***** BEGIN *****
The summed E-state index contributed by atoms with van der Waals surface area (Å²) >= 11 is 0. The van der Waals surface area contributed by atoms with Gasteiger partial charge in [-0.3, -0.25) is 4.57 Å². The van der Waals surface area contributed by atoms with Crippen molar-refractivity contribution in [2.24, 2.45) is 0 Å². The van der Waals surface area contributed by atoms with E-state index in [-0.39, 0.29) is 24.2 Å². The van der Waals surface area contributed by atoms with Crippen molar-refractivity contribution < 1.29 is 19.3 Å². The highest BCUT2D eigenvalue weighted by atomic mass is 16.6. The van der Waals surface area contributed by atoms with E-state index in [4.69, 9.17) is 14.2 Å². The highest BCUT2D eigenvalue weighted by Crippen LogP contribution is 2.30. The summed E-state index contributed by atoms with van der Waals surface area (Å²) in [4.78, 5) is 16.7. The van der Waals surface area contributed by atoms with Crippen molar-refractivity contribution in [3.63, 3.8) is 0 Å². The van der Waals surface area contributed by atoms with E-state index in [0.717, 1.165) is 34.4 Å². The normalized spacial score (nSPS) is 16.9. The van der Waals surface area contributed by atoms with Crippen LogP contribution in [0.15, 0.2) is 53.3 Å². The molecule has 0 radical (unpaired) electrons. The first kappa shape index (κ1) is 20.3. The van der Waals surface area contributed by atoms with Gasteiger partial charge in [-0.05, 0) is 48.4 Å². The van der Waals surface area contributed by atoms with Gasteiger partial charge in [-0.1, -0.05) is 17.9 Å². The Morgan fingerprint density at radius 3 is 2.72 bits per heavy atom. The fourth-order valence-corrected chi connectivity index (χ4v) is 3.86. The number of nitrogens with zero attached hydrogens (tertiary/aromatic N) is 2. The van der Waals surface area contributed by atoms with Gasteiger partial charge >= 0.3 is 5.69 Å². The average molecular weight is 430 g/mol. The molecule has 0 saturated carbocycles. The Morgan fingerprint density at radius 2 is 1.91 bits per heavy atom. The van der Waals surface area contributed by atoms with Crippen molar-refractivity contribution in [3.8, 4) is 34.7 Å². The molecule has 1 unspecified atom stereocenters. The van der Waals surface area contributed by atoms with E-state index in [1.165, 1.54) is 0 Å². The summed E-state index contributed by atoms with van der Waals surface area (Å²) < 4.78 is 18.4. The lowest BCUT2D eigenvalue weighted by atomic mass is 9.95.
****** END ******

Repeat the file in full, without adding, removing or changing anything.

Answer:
The summed E-state index contributed by atoms with van der Waals surface area (Å²) >= 11 is 0. The van der Waals surface area contributed by atoms with Gasteiger partial charge in [-0.3, -0.25) is 4.57 Å². The van der Waals surface area contributed by atoms with Crippen molar-refractivity contribution in [2.24, 2.45) is 0 Å². The van der Waals surface area contributed by atoms with E-state index in [-0.39, 0.29) is 24.2 Å². The van der Waals surface area contributed by atoms with Crippen molar-refractivity contribution < 1.29 is 19.3 Å². The highest BCUT2D eigenvalue weighted by atomic mass is 16.6. The van der Waals surface area contributed by atoms with E-state index in [4.69, 9.17) is 14.2 Å². The highest BCUT2D eigenvalue weighted by Crippen LogP contribution is 2.30. The summed E-state index contributed by atoms with van der Waals surface area (Å²) in [4.78, 5) is 16.7. The van der Waals surface area contributed by atoms with Crippen molar-refractivity contribution in [3.63, 3.8) is 0 Å². The van der Waals surface area contributed by atoms with E-state index in [0.717, 1.165) is 34.4 Å². The normalized spacial score (nSPS) is 16.9. The van der Waals surface area contributed by atoms with Crippen LogP contribution in [0.15, 0.2) is 53.3 Å². The molecule has 0 radical (unpaired) electrons. The first kappa shape index (κ1) is 20.3. The van der Waals surface area contributed by atoms with Gasteiger partial charge in [-0.05, 0) is 48.4 Å². The van der Waals surface area contributed by atoms with Gasteiger partial charge in [-0.1, -0.05) is 17.9 Å². The Morgan fingerprint density at radius 3 is 2.72 bits per heavy atom. The fourth-order valence-corrected chi connectivity index (χ4v) is 3.86. The number of nitrogens with zero attached hydrogens (tertiary/aromatic N) is 2. The van der Waals surface area contributed by atoms with Gasteiger partial charge >= 0.3 is 5.69 Å². The average molecular weight is 430 g/mol. The molecule has 0 saturated carbocycles. The Morgan fingerprint density at radius 2 is 1.91 bits per heavy atom. The van der Waals surface area contributed by atoms with Crippen molar-refractivity contribution in [3.8, 4) is 34.7 Å². The molecule has 1 unspecified atom stereocenters. The van der Waals surface area contributed by atoms with E-state index in [1.165, 1.54) is 0 Å². The summed E-state index contributed by atoms with van der Waals surface area (Å²) < 4.78 is 18.4. The lowest BCUT2D eigenvalue weighted by atomic mass is 9.95.